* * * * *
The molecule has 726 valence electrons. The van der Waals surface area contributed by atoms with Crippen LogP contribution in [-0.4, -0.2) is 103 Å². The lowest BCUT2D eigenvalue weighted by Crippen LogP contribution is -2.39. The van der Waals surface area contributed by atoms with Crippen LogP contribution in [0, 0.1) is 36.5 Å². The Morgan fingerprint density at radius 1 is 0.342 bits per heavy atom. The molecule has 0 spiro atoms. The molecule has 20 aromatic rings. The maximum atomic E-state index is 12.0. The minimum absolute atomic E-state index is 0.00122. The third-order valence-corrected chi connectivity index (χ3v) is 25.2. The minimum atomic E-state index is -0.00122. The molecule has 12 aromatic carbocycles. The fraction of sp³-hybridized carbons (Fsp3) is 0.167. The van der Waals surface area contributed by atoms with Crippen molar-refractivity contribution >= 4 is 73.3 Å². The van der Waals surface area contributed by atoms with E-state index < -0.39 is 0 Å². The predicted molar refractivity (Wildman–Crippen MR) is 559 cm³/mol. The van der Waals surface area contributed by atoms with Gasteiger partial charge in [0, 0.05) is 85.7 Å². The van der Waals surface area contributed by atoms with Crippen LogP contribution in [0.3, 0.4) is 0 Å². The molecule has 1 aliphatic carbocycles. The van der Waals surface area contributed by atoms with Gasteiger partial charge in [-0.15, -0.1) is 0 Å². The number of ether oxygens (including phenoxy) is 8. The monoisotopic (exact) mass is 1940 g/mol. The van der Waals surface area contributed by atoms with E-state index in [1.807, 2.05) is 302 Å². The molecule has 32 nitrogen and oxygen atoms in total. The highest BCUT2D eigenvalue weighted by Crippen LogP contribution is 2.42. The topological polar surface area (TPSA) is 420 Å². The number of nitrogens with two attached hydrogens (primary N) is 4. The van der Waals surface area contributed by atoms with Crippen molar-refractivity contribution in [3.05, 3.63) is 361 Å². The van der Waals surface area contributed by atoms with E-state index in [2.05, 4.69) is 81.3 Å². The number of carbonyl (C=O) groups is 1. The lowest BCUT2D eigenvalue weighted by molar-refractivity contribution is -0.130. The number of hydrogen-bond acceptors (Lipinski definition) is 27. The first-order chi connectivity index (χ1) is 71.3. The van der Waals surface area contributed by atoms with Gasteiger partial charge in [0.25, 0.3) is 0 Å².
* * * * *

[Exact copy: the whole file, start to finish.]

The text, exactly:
The molecule has 726 valence electrons. The van der Waals surface area contributed by atoms with Crippen LogP contribution in [-0.4, -0.2) is 103 Å². The lowest BCUT2D eigenvalue weighted by Crippen LogP contribution is -2.39. The van der Waals surface area contributed by atoms with Crippen LogP contribution in [0, 0.1) is 36.5 Å². The Morgan fingerprint density at radius 1 is 0.342 bits per heavy atom. The molecule has 0 spiro atoms. The molecule has 20 aromatic rings. The maximum atomic E-state index is 12.0. The minimum absolute atomic E-state index is 0.00122. The third-order valence-corrected chi connectivity index (χ3v) is 25.2. The minimum atomic E-state index is -0.00122. The molecule has 12 aromatic carbocycles. The fraction of sp³-hybridized carbons (Fsp3) is 0.167. The van der Waals surface area contributed by atoms with Crippen molar-refractivity contribution >= 4 is 73.3 Å². The van der Waals surface area contributed by atoms with E-state index < -0.39 is 0 Å². The predicted molar refractivity (Wildman–Crippen MR) is 559 cm³/mol. The van der Waals surface area contributed by atoms with Gasteiger partial charge in [0, 0.05) is 85.7 Å². The van der Waals surface area contributed by atoms with Crippen LogP contribution in [0.3, 0.4) is 0 Å². The molecule has 1 aliphatic carbocycles. The van der Waals surface area contributed by atoms with Gasteiger partial charge in [-0.15, -0.1) is 0 Å². The number of ether oxygens (including phenoxy) is 8. The monoisotopic (exact) mass is 1940 g/mol. The van der Waals surface area contributed by atoms with E-state index in [1.807, 2.05) is 302 Å². The molecule has 32 nitrogen and oxygen atoms in total. The highest BCUT2D eigenvalue weighted by Crippen LogP contribution is 2.42. The topological polar surface area (TPSA) is 420 Å². The number of nitrogens with two attached hydrogens (primary N) is 4. The van der Waals surface area contributed by atoms with Crippen molar-refractivity contribution in [3.05, 3.63) is 361 Å². The van der Waals surface area contributed by atoms with E-state index in [2.05, 4.69) is 81.3 Å². The number of carbonyl (C=O) groups is 1. The lowest BCUT2D eigenvalue weighted by molar-refractivity contribution is -0.130. The number of hydrogen-bond acceptors (Lipinski definition) is 27. The first-order chi connectivity index (χ1) is 71.3. The van der Waals surface area contributed by atoms with Gasteiger partial charge in [0.25, 0.3) is 0 Å².